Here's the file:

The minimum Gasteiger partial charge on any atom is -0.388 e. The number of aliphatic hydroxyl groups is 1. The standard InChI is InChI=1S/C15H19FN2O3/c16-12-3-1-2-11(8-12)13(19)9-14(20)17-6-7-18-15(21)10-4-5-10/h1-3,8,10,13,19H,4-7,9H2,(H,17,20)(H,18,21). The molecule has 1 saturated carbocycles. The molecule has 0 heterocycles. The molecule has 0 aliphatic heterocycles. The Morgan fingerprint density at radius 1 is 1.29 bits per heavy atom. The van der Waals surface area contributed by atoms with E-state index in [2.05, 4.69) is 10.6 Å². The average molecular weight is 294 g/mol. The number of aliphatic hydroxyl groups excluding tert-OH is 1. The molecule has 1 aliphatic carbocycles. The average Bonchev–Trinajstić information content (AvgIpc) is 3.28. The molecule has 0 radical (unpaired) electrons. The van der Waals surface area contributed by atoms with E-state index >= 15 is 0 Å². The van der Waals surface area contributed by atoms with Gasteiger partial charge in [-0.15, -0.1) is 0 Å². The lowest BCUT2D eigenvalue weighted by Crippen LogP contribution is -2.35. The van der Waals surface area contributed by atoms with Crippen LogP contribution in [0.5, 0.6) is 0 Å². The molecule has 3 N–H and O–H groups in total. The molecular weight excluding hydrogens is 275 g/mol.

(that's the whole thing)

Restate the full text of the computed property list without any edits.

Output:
The minimum Gasteiger partial charge on any atom is -0.388 e. The number of aliphatic hydroxyl groups is 1. The standard InChI is InChI=1S/C15H19FN2O3/c16-12-3-1-2-11(8-12)13(19)9-14(20)17-6-7-18-15(21)10-4-5-10/h1-3,8,10,13,19H,4-7,9H2,(H,17,20)(H,18,21). The molecule has 1 saturated carbocycles. The molecule has 0 heterocycles. The molecule has 0 aliphatic heterocycles. The Morgan fingerprint density at radius 1 is 1.29 bits per heavy atom. The van der Waals surface area contributed by atoms with E-state index in [2.05, 4.69) is 10.6 Å². The average molecular weight is 294 g/mol. The number of aliphatic hydroxyl groups excluding tert-OH is 1. The molecule has 1 aliphatic carbocycles. The average Bonchev–Trinajstić information content (AvgIpc) is 3.28. The molecule has 0 radical (unpaired) electrons. The van der Waals surface area contributed by atoms with E-state index >= 15 is 0 Å². The van der Waals surface area contributed by atoms with Gasteiger partial charge in [-0.15, -0.1) is 0 Å². The lowest BCUT2D eigenvalue weighted by Crippen LogP contribution is -2.35. The van der Waals surface area contributed by atoms with Crippen LogP contribution in [0.5, 0.6) is 0 Å². The molecule has 3 N–H and O–H groups in total. The molecular weight excluding hydrogens is 275 g/mol.